Fish Springs project wins approval
Like the waters down Pine Nut Creek, concerns about flooding slowed, but didn’t stop approval of an 11-unit subdivision in the community in the Pine Nut foothills.
County commissioners agreed that a variance for a cul de sac that crosses the flood plain was the only means to access the property.
Community Development Director Mimi Moss said the question was whether there would be 10 units at Hunter’s Point or 11 at commissioners’ Feb. 1 meeting.
The project includes two detention ponds to capture flood waters from the property. The approval represents full build-out of homes in the area.
Each of the lots is larger than 5 acres, which is the underlying zoning on the property.
While the flood plain crosses the property, that doesn’t mean it’s ineligible for development, county Engineer Eric Nilssen said.
“Flood plains are not no-development areas,” he said.
A major variance requested for the project dealt with access to the property. Under county code, projects must seek a variance if they’re putting two lots in the flood plain.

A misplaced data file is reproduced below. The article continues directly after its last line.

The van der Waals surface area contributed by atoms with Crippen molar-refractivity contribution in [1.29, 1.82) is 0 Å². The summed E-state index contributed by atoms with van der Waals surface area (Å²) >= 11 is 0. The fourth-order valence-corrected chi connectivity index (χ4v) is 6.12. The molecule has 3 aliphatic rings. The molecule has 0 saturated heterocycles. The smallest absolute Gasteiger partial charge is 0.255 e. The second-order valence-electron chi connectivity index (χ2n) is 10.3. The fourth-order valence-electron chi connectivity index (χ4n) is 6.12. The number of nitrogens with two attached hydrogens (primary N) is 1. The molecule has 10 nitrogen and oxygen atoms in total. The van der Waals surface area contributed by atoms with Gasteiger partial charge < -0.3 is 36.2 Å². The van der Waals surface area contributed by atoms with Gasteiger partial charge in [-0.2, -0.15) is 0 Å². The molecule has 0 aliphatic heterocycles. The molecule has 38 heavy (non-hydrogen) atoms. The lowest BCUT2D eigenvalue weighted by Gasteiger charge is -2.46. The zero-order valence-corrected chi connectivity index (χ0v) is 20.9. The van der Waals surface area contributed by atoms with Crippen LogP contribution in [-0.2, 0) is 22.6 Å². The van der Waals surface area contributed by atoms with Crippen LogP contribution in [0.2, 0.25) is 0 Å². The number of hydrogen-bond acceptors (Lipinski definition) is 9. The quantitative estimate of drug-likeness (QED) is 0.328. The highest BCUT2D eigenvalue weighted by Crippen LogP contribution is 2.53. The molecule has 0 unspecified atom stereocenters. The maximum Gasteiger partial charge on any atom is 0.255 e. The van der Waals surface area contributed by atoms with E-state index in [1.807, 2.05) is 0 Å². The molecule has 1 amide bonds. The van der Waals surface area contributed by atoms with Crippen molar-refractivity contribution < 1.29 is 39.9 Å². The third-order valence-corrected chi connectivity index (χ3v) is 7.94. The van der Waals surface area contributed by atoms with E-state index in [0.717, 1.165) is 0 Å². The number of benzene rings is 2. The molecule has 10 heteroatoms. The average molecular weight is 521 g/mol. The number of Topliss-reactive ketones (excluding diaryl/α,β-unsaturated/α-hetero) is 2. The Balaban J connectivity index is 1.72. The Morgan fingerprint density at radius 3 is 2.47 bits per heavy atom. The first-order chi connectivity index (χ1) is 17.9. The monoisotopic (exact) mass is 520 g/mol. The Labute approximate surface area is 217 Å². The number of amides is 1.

Community Development Director Mimi Moss said that was to prevent people from altering the flood zone in order to protect their property.
“The variance is to split that one parcel,” she said. “The reason for the code is to cut down on number of people who are part of a flood plain because they tend to move dirt around to protect their own property.The hardship is that this property owner in order to subdivide has to have access. The only access must be from Fish Springs Road, any access must go through that parcel and will result in two parcels.”
Nilssn said the detention basins are designed to hold 1.5 times the 25-year, 24-hour storm, which amounts to 2.74 inches of rain over 24 hours.
The Fish Springs flood in 2014 saw 1.3 inches fall over the course of two hours.
The Aug. 8, 2014, Fish Springs flood occurred after a significant rainstorm hit the Pine Nuts upstream from the neighborhood, which didn’t see a drop.
Resident Sheila Schwadel said she didn’t think there was a need for a variance.
“I bet none of the developers or commissioners were out there the night of the flooding,” she said. “It’s a big, big issue and if it can be done without major variance, with one lot split by the road, at least it conforms with county code.”
Hunter’s Point is being built by Midtown Ventures and is located north of Fish Springs Road and Myers Drive.
The company purchased the land from the Hussman family, which has held it for the better part of a century.